Part 3. Empire over nation.
In 1914-18, the fight for Empire against Asia minimised independent Australian national interests. Ambiguous, interchangeable use of the terms ‘empire’ and ‘nation’ also protected that ‘imperial’ bias in our political culture.
If we were fighting for the British Empire against Asia in 1914-18, what happened to our idea of the ‘nation’? The question is important because it connects with the disposition of Australian ANZAC culture, which Bean established in his Official History, to obsess in various ways over how our soldiers fought, while failing to face up to the issue of what we were fighting for.
While promoting our imperial war in swathes of prose that glitter with historical genius, Bean also established a myth. Setting stern empiricism in an imperial fable, he wrote a hybrid work, which many take to be the foundation narrative of the nation. Therein, with the exploits of the ‘Imperial’ Force at the Gallipoli landing on 25 April 1915, we find that ‘the Australian consciousness of nation was born’.
How can that be? How can an ‘Imperial’ force have represented the ‘nation’? It can’t have. Bean’s claim was a contradiction in terms – as international law scholar Greg Pemberton first made me aware.
The consciousness of ‘nation’ emerging as a sovereign alternative to ‘empire’ is clear in political history. Often expressed as ‘separation’ from Britain, that consciousness had also existed in our culture long before the Gallipoli landing. Dr Lang’s 1850 lectures on ‘Australian National Independence’ (mentioned in Part 2) make Bean’s claim about the landing anachronistic as well as contradictory.
Edmund Barton’s declaration in the Sydney suburb of Ashfield (some accounts say Glebe) during the Federation Convention in 1897 had also rung loud and clear: ‘for the first time in history we have a nation for a continent and a continent for a nation’.
Of course, none of this Australian geography as well as history troubles mainstream ANZAC remembrance. And, among the many reasons for this, we may note one. That aside from the passing Japanese attacks on northern Australia in early 1942 and Pacific war with Japan, the Australian nation has never been forced to define itself, or to free itself from something worse than political obfuscation: the empire’s great semantic muddle.
The expansion of British imperial power across the globe created a concept of ‘Greater Britain’, in which the terms ‘empire’ and ‘nation’ were often used interchangeably. By the 1880s, many saw British imperialism as a form of nationalism. Writing of that period in 1949, British historian Alfred Cobban depicted a ‘kind of bastard imperialism, which is merely nationalism writ large’.
Equally, that ‘kind of bastard’ qualification must apply to the ‘nationalism writ large’ – which hardly legitimised non-white nations or, even, the local geo-political interests of white settler colonies across the globe. Sydney University historian Neville Meaney nailed the point when he remarked that, in 1914-18 and beyond, ‘what passed for Australian nationalism … tended to be pride by a section of the empire in its contribution to the empire.’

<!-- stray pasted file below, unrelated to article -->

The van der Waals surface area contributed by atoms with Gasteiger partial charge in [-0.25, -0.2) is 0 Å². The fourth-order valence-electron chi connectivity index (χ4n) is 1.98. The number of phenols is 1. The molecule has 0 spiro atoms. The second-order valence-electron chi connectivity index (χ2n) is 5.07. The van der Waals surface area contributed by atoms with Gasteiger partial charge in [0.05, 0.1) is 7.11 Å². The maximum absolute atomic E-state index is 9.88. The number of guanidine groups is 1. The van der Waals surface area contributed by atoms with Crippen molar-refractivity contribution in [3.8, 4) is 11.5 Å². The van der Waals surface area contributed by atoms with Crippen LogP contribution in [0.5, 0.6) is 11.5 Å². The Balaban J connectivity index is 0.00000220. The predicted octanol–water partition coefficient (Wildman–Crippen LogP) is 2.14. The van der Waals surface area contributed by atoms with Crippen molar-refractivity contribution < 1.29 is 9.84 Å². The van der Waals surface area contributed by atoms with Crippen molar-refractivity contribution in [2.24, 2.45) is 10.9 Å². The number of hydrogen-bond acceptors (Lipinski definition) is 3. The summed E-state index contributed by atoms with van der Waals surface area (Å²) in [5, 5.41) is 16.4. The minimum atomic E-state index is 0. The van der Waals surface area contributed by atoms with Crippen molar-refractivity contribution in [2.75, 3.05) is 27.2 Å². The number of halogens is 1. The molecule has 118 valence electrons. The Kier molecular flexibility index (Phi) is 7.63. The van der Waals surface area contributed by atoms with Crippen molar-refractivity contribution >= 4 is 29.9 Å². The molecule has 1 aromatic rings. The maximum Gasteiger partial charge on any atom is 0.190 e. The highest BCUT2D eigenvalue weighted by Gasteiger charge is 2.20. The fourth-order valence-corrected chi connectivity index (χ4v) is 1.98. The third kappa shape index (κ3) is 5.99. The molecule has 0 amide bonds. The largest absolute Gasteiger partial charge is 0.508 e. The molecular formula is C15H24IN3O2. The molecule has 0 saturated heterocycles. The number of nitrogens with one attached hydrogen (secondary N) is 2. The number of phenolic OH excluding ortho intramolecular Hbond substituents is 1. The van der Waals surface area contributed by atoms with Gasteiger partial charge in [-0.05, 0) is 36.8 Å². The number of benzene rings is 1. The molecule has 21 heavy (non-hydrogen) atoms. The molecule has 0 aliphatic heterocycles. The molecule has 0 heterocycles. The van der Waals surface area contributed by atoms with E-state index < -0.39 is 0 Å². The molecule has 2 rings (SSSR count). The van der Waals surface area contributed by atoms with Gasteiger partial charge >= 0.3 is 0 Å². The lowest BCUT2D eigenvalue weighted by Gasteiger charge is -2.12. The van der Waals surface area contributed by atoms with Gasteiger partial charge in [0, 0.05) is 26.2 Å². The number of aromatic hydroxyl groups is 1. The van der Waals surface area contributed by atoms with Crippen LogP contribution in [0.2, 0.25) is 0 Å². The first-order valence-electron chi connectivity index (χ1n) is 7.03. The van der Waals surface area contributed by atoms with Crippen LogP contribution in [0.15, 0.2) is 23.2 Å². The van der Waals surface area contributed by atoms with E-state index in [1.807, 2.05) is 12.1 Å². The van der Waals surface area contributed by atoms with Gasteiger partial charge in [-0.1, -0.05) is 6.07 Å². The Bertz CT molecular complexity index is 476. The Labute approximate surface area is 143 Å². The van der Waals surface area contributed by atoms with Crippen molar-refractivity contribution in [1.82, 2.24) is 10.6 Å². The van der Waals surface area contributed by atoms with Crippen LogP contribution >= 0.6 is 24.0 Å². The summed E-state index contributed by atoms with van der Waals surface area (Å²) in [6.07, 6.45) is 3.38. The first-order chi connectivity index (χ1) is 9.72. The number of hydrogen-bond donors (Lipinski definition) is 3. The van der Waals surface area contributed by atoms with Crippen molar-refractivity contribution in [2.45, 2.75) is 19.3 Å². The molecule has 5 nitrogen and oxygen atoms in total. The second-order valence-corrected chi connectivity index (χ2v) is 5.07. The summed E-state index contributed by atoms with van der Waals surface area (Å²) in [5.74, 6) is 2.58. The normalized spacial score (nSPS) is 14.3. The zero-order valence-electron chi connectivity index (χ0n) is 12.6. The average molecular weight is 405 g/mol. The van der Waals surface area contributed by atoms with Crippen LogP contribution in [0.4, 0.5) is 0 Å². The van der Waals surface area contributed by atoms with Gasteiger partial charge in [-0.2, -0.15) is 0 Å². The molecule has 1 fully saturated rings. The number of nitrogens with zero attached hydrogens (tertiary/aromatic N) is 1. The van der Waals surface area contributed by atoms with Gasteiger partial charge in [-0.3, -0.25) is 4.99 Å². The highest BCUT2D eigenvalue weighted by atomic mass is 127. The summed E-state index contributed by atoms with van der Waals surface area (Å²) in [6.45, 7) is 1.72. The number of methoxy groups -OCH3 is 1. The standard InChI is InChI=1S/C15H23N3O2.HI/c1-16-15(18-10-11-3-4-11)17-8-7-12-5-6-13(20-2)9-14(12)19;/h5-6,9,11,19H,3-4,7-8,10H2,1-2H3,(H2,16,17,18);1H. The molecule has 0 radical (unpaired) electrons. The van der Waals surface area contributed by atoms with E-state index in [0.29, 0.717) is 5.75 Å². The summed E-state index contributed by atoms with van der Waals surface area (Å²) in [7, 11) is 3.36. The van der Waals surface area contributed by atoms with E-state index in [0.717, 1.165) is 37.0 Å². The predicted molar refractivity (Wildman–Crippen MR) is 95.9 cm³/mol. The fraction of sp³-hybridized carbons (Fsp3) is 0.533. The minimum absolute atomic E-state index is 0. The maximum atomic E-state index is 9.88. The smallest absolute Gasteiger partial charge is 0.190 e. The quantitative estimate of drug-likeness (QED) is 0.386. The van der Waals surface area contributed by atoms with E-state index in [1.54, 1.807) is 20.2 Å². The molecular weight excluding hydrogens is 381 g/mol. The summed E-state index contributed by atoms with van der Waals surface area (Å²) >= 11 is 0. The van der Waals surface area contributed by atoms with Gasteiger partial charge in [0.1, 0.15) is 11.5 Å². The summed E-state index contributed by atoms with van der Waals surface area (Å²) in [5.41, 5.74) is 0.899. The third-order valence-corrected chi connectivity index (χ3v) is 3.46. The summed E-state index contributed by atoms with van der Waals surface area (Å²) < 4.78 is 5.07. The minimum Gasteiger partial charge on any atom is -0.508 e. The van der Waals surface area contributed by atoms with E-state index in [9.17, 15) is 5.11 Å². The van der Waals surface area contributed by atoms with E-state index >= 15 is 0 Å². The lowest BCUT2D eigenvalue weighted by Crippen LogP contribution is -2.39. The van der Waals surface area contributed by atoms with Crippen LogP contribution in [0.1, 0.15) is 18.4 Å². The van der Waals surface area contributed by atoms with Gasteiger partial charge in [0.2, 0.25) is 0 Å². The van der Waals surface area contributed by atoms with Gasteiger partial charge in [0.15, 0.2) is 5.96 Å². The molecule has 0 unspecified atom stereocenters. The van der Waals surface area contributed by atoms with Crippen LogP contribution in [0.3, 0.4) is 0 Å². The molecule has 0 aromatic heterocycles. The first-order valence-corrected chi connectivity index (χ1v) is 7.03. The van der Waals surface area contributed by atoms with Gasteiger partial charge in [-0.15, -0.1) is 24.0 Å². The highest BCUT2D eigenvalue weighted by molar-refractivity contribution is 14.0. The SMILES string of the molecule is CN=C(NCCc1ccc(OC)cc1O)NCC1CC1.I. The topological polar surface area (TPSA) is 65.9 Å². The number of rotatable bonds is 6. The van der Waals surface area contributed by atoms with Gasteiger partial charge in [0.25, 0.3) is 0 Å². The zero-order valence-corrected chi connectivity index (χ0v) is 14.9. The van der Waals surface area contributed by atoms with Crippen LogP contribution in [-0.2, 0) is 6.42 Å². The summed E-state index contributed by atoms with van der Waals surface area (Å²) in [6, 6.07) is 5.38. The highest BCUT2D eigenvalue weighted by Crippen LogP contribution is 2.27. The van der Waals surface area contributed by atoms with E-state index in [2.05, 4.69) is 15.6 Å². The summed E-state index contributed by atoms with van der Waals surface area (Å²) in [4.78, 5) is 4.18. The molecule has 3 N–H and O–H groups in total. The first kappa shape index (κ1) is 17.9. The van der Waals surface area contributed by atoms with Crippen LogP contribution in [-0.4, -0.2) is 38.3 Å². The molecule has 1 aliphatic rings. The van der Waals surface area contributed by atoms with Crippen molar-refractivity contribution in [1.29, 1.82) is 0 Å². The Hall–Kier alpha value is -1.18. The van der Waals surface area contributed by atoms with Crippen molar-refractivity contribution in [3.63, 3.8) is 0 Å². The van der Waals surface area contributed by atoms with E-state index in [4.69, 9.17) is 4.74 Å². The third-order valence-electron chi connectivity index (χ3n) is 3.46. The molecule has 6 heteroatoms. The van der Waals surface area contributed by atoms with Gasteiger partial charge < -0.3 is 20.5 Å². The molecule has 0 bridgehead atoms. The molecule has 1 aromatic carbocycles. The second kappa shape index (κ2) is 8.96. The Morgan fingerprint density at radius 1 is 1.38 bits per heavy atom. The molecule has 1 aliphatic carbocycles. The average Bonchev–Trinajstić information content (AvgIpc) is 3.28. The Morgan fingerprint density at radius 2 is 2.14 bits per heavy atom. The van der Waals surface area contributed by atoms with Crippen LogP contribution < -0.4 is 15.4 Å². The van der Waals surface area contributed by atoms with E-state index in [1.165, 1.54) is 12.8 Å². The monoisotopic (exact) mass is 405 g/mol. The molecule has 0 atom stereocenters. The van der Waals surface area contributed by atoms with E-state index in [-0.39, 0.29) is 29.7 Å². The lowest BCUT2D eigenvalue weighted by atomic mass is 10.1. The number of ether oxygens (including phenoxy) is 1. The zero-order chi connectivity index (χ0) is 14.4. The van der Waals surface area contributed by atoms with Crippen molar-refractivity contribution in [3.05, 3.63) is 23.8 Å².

Despite the existence of independent national and republican thought in our culture since Lang, we can’t necessarily take Australian use of the term ‘nation’ at face value. Often, we can’t know what Australians of the Great War generation meant when they referred to ‘nation’ – Australia, the British Empire or ambiguously to both. Even today, we can’t always be sure that the term isn’t being used to cover ‘a kind of bastard imperialism’ with ‘a kind of bastard nationalism’.
Yet we can say what Bean meant in his influential History.
He believed fervently that Australian conditions, particularly the bush, had created the special ‘character’ of Australian soldiers; what he called ‘the mettle of the men’. This was the preoccupation that both drove his great history and produced the admirable aspects of the ANZAC myth, mate-ship, loyalty, perseverance and resilience in the face of adversity.
Yet that was also the preoccupation that set up ANZAC culture’s chronic bias for self-fulfilling discussion of how the soldiers fought – even when it diverges from his vision, as it can do today – and deflects attention from what we were fighting for.
Bean’s prodigious prose captured the epic performance of the ‘Imperial’ force in a way no other author has. No serious student of Australia’s Great War can ignore Bean’s work, and none can doubt it was bound by a shining vision of the communal legacy of ‘the mettle of the men’. Yet his astonishing story had no Australian national strategic context.
By submerging his anxiety about Asia, particularly Japan, in his dark re-declaration of war on the German ‘barbarians’, the context for Bean’s influential ANZAC history and myth was his free-floating romance of the British Empire. And, on that score, nothing much has changed.
Beside recent re-cycling of the ‘Prussian menace’, it has become fashionable to say that our Great War produced a ‘broken nation’. But that estimation also overlooks our clotted history as a British outpost in Austral-Asia. That view misses the way our political culture masked its barren fear of a non-existent Asian invader on the eve of the Great War to pre-empt national criticisms of its dependence on imperial protection – a major political-cultural implication being that we have long deceived ourselves about the extent to which the empire overrode the nation in 1914-18 and beyond.
It remains to be seen how what we were fighting for was institutionalised in the Commonwealth’s race strategy to, as Bean put it, keep the country ‘a white man’s land’.
(Part 4 ‘A Race Strategy to save “White Australia” tomorrow)
Greg Lockhart had military and academic careers. He is a Vietnam Veteran, has written on the Vietnam War and has, since childhood, had an interest in the Great War.